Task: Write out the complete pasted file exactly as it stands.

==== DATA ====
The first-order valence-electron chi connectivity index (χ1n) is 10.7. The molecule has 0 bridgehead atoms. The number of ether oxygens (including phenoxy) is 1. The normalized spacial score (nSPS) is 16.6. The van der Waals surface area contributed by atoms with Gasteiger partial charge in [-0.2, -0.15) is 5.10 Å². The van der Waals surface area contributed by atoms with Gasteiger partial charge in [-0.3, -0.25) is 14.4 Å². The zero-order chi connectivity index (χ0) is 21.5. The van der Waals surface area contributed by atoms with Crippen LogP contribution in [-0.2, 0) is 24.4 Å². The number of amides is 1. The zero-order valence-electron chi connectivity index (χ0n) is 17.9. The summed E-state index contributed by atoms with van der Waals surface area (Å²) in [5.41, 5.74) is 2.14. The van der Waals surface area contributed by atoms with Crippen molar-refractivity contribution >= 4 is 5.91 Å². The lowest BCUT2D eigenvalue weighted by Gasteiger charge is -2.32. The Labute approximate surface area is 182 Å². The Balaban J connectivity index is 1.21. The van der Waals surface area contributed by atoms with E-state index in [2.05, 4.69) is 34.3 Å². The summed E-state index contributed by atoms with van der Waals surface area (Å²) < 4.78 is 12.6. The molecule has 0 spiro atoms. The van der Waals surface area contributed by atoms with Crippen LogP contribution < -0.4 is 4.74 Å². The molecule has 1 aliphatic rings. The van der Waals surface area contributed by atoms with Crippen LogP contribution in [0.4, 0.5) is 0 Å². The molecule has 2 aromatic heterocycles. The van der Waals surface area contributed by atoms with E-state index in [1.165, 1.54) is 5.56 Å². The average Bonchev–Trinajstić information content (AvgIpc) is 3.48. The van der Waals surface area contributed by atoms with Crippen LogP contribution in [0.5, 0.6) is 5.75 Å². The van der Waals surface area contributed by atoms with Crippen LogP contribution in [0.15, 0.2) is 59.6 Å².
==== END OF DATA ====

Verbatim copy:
The first-order valence-electron chi connectivity index (χ1n) is 10.7. The molecule has 0 bridgehead atoms. The number of ether oxygens (including phenoxy) is 1. The normalized spacial score (nSPS) is 16.6. The van der Waals surface area contributed by atoms with Gasteiger partial charge in [-0.2, -0.15) is 5.10 Å². The van der Waals surface area contributed by atoms with Gasteiger partial charge in [-0.3, -0.25) is 14.4 Å². The zero-order chi connectivity index (χ0) is 21.5. The van der Waals surface area contributed by atoms with Crippen LogP contribution in [-0.2, 0) is 24.4 Å². The number of amides is 1. The zero-order valence-electron chi connectivity index (χ0n) is 17.9. The summed E-state index contributed by atoms with van der Waals surface area (Å²) in [5.41, 5.74) is 2.14. The van der Waals surface area contributed by atoms with Crippen molar-refractivity contribution >= 4 is 5.91 Å². The lowest BCUT2D eigenvalue weighted by Gasteiger charge is -2.32. The Labute approximate surface area is 182 Å². The Balaban J connectivity index is 1.21. The van der Waals surface area contributed by atoms with E-state index in [2.05, 4.69) is 34.3 Å². The summed E-state index contributed by atoms with van der Waals surface area (Å²) < 4.78 is 12.6. The molecule has 0 spiro atoms. The van der Waals surface area contributed by atoms with Crippen LogP contribution < -0.4 is 4.74 Å². The molecule has 1 aliphatic rings. The van der Waals surface area contributed by atoms with Crippen LogP contribution in [0.4, 0.5) is 0 Å². The molecule has 2 aromatic heterocycles. The van der Waals surface area contributed by atoms with E-state index in [1.165, 1.54) is 5.56 Å². The average Bonchev–Trinajstić information content (AvgIpc) is 3.48. The van der Waals surface area contributed by atoms with Crippen LogP contribution in [0.5, 0.6) is 5.75 Å². The van der Waals surface area contributed by atoms with Crippen LogP contribution in [0.15, 0.2) is 59.6 Å².